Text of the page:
On Wednesday, a $250 million civil tax fraud case was dismissed by a Manhattan court regarding the Russian-American businessman and former Trump associate Felix Sater.
As reported through Business Insider, the real-estate company Sater had founded, Bayrock, was involved as well and both were being persecuted in a civil tax-fraud case. This was also a qui tam case, a type that allows whistleblowers to file for the state, followed by the option for the attorney general’s office to intervene or not.
Fred Oberlander, a lawyer who also acted as the whistleblower for the Sater prosecution, used to represent Sater’s former business partner Jody Kriss in a case against Sater’s company. He had encountered information that was removed from Kriss’ complaint by judges and as a result filed a qui tam complaint. This did not prove successful for him, though, and the complaint was dismissed soon thereafter due to the information he provided outside of the courtroom having been confidential and therefore not valid as evidence.
Despite this, in February 2016 the office of Attorny General Eric Schneiderman decided to get involved in the case by sending a letter regarding a “misinformed” statement that Oberlander issued insinuating that Schneiderman had approved the case, despite Schneiderman stating that “the State had expressly declined to intervene”. Schneiderman’s office still plans to monitor the suit going forward, though, on behalf of the state.
Another lawyer involved in the case against Sater and his company, Richard Lerner, has been described by Sater’s lawyer as being referred to the DOJ for misconduct regarding criminal suspicion twice.
Keeping this in mind, Lerner plans to appeal the decision to disregard the qui tam case and gain back credibility.
Initiated by Tevfik Arif Bayrock former finance director Jody Kriss, the beginning lawsuit against Sater and the company from 2010 argued that there was mob involvement both in their business practices and employees. This reportedly manifested in a variety of crimes, including “mail, wire, and bank fraud; tax evasion; money laundering; conspiracy; bribery; extortion; and embezzlement.”
This also involved the founder of Sater’s company, Tevfik Arif, of being accused of cheating Kriss by means of fraud, money laundering, racketeering, and more acts of unlawfulness that reporedly were ignored in looking at the company’s practices and methods of business.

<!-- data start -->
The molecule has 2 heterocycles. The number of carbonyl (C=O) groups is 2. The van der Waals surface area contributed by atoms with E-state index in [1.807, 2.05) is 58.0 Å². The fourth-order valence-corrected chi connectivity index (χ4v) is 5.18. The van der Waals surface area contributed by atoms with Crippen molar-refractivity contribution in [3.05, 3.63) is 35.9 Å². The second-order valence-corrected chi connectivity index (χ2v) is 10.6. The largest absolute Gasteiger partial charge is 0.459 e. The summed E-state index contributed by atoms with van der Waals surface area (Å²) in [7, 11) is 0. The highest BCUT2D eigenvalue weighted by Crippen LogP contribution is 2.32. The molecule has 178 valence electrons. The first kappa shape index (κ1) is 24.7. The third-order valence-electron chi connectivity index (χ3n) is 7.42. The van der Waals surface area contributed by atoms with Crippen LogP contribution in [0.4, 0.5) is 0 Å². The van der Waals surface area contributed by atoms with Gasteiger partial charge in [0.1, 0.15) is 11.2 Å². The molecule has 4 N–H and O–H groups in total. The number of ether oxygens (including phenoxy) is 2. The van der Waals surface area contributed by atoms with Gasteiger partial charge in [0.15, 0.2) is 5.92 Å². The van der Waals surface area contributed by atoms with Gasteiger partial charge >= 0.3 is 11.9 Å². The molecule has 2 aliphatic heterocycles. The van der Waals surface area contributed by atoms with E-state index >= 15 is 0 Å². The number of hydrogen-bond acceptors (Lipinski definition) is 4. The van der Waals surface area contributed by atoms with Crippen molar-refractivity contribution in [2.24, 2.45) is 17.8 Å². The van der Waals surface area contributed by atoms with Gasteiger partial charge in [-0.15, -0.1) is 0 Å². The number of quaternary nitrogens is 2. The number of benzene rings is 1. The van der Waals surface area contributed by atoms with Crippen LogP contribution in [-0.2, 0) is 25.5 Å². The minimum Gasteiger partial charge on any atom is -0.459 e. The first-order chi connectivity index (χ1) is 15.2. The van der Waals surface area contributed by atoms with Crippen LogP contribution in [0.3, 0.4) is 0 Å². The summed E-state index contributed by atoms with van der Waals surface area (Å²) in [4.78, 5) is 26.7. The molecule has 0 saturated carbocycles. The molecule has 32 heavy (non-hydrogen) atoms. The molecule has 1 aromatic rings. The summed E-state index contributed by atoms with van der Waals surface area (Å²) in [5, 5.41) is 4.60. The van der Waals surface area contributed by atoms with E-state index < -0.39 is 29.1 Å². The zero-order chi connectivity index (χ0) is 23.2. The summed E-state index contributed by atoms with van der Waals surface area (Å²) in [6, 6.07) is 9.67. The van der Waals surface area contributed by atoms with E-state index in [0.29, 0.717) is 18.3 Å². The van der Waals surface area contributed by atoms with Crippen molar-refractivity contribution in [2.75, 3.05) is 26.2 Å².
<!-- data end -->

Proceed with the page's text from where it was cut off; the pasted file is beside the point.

These claims proved to be well-substantiated and were approved in December by a New York judge to proceed as a racketeering case, posing a potential threat for Sater’s company. The Trump Organization also was involved with this case according to Kriss’ complaint due to negotations with Sater and Arif that occurred in 2003 regarding the rebranding of certain products under the Trump brand for marketability value. At the time Sater’s criminal record was unbeknownst to Trump and his affiliates, having also stated in a 2007 that they would have never cooperated with Sater if he had known about Sater’s criminal convictions. Trump also emphasized the lack of personal connection between the two, distancing himself from Sater.
However, the two organizations were very close in proximity, with Sater’s company previously having an office merely two floors below Trump’s in Trump Tower on Fifth Avenue. An anonymous source close to the company affirmed that Sater and Trump had weekly in-person meetings, a connection that reportedly harbored a sense of loyalty in Sater’s work for Trump, eventually leading to his Russia connections.
Trump is reported as saying Russia is “one of the hottest places in the world for investment” and in 2007 said that “it’s ridiculous that [he] wouldn’t be investing in Russia”.